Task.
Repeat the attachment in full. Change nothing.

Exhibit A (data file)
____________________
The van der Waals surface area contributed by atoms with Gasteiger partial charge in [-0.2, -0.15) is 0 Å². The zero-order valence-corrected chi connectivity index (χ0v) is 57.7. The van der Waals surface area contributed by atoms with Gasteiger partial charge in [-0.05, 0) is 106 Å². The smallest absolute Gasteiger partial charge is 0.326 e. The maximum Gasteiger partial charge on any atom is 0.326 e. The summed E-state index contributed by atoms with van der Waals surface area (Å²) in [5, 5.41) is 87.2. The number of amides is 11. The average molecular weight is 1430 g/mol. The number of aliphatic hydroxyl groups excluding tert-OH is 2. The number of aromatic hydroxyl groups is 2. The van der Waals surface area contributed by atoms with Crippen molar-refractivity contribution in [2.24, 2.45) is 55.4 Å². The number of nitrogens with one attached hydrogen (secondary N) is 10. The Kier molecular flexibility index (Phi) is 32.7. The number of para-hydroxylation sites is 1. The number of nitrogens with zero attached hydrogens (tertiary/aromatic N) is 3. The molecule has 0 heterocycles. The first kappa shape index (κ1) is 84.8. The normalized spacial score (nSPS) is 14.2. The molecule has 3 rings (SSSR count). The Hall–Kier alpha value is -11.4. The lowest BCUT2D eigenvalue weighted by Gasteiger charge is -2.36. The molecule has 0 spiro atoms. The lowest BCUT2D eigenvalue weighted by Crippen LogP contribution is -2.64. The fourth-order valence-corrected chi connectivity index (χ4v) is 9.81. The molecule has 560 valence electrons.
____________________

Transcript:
The van der Waals surface area contributed by atoms with Gasteiger partial charge in [-0.2, -0.15) is 0 Å². The zero-order valence-corrected chi connectivity index (χ0v) is 57.7. The van der Waals surface area contributed by atoms with Gasteiger partial charge in [-0.05, 0) is 106 Å². The smallest absolute Gasteiger partial charge is 0.326 e. The maximum Gasteiger partial charge on any atom is 0.326 e. The summed E-state index contributed by atoms with van der Waals surface area (Å²) in [5, 5.41) is 87.2. The number of amides is 11. The average molecular weight is 1430 g/mol. The number of aliphatic hydroxyl groups excluding tert-OH is 2. The number of aromatic hydroxyl groups is 2. The van der Waals surface area contributed by atoms with Crippen molar-refractivity contribution in [2.24, 2.45) is 55.4 Å². The number of nitrogens with one attached hydrogen (secondary N) is 10. The Kier molecular flexibility index (Phi) is 32.7. The number of para-hydroxylation sites is 1. The number of nitrogens with zero attached hydrogens (tertiary/aromatic N) is 3. The molecule has 0 heterocycles. The first kappa shape index (κ1) is 84.8. The normalized spacial score (nSPS) is 14.2. The molecule has 3 rings (SSSR count). The Hall–Kier alpha value is -11.4. The lowest BCUT2D eigenvalue weighted by Gasteiger charge is -2.36. The molecule has 0 spiro atoms. The lowest BCUT2D eigenvalue weighted by Crippen LogP contribution is -2.64. The fourth-order valence-corrected chi connectivity index (χ4v) is 9.81. The molecule has 560 valence electrons.